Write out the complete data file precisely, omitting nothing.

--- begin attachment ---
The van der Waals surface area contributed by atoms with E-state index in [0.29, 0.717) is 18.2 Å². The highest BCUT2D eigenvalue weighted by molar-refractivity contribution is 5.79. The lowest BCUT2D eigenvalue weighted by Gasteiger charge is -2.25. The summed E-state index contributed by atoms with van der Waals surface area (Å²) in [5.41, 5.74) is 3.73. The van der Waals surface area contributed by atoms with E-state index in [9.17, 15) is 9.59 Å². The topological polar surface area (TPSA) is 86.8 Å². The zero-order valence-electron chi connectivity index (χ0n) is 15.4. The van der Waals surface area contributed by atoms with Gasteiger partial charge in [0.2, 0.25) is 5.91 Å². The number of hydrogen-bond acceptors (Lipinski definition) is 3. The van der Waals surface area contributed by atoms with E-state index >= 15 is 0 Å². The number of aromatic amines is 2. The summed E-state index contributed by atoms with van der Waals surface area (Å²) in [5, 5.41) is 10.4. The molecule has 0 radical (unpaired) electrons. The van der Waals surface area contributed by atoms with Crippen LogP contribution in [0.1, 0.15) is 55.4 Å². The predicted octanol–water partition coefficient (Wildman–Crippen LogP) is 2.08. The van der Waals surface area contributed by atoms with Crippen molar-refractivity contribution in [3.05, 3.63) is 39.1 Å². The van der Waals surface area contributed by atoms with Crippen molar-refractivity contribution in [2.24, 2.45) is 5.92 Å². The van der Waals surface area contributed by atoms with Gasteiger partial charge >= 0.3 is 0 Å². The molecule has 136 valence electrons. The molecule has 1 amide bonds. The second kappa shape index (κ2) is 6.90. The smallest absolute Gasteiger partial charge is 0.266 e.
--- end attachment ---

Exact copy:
The van der Waals surface area contributed by atoms with E-state index in [0.29, 0.717) is 18.2 Å². The highest BCUT2D eigenvalue weighted by molar-refractivity contribution is 5.79. The lowest BCUT2D eigenvalue weighted by Gasteiger charge is -2.25. The summed E-state index contributed by atoms with van der Waals surface area (Å²) in [5.41, 5.74) is 3.73. The van der Waals surface area contributed by atoms with E-state index in [9.17, 15) is 9.59 Å². The topological polar surface area (TPSA) is 86.8 Å². The zero-order valence-electron chi connectivity index (χ0n) is 15.4. The van der Waals surface area contributed by atoms with Gasteiger partial charge in [0.2, 0.25) is 5.91 Å². The number of hydrogen-bond acceptors (Lipinski definition) is 3. The van der Waals surface area contributed by atoms with E-state index >= 15 is 0 Å². The number of aromatic amines is 2. The summed E-state index contributed by atoms with van der Waals surface area (Å²) in [5, 5.41) is 10.4. The molecule has 0 radical (unpaired) electrons. The van der Waals surface area contributed by atoms with Crippen LogP contribution in [0.1, 0.15) is 55.4 Å². The predicted octanol–water partition coefficient (Wildman–Crippen LogP) is 2.08. The van der Waals surface area contributed by atoms with Crippen molar-refractivity contribution in [3.05, 3.63) is 39.1 Å². The van der Waals surface area contributed by atoms with Crippen molar-refractivity contribution in [2.24, 2.45) is 5.92 Å². The van der Waals surface area contributed by atoms with Gasteiger partial charge >= 0.3 is 0 Å². The molecule has 136 valence electrons. The molecule has 1 amide bonds. The second kappa shape index (κ2) is 6.90. The smallest absolute Gasteiger partial charge is 0.266 e.